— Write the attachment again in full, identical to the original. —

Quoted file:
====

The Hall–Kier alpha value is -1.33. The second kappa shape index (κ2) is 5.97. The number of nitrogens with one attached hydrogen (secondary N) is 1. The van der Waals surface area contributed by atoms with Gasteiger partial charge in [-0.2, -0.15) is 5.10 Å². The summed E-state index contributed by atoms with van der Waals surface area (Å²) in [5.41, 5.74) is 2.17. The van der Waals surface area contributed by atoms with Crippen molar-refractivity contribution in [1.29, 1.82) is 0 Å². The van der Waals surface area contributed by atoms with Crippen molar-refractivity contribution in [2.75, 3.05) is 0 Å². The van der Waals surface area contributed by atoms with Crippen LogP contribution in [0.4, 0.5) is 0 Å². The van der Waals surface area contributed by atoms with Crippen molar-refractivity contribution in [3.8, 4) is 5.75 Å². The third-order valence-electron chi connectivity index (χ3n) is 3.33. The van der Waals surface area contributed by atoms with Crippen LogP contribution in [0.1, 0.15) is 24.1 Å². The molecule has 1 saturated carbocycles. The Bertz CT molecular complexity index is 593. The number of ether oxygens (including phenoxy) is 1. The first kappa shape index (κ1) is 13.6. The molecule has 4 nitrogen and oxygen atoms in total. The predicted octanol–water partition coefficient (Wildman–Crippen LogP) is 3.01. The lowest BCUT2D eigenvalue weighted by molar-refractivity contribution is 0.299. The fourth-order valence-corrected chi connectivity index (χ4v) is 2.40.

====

The Hall–Kier alpha value is -1.33. The second kappa shape index (κ2) is 5.97. The number of nitrogens with one attached hydrogen (secondary N) is 1. The van der Waals surface area contributed by atoms with Gasteiger partial charge in [-0.2, -0.15) is 5.10 Å². The summed E-state index contributed by atoms with van der Waals surface area (Å²) in [5.41, 5.74) is 2.17. The van der Waals surface area contributed by atoms with Crippen molar-refractivity contribution in [1.29, 1.82) is 0 Å². The van der Waals surface area contributed by atoms with Crippen molar-refractivity contribution in [2.75, 3.05) is 0 Å². The van der Waals surface area contributed by atoms with Crippen LogP contribution in [0.4, 0.5) is 0 Å². The van der Waals surface area contributed by atoms with Crippen molar-refractivity contribution in [3.8, 4) is 5.75 Å². The third-order valence-electron chi connectivity index (χ3n) is 3.33. The van der Waals surface area contributed by atoms with Crippen LogP contribution in [0.1, 0.15) is 24.1 Å². The molecule has 1 saturated carbocycles. The Bertz CT molecular complexity index is 593. The number of ether oxygens (including phenoxy) is 1. The first kappa shape index (κ1) is 13.6. The molecule has 4 nitrogen and oxygen atoms in total. The predicted octanol–water partition coefficient (Wildman–Crippen LogP) is 3.01. The lowest BCUT2D eigenvalue weighted by molar-refractivity contribution is 0.299. The fourth-order valence-corrected chi connectivity index (χ4v) is 2.40.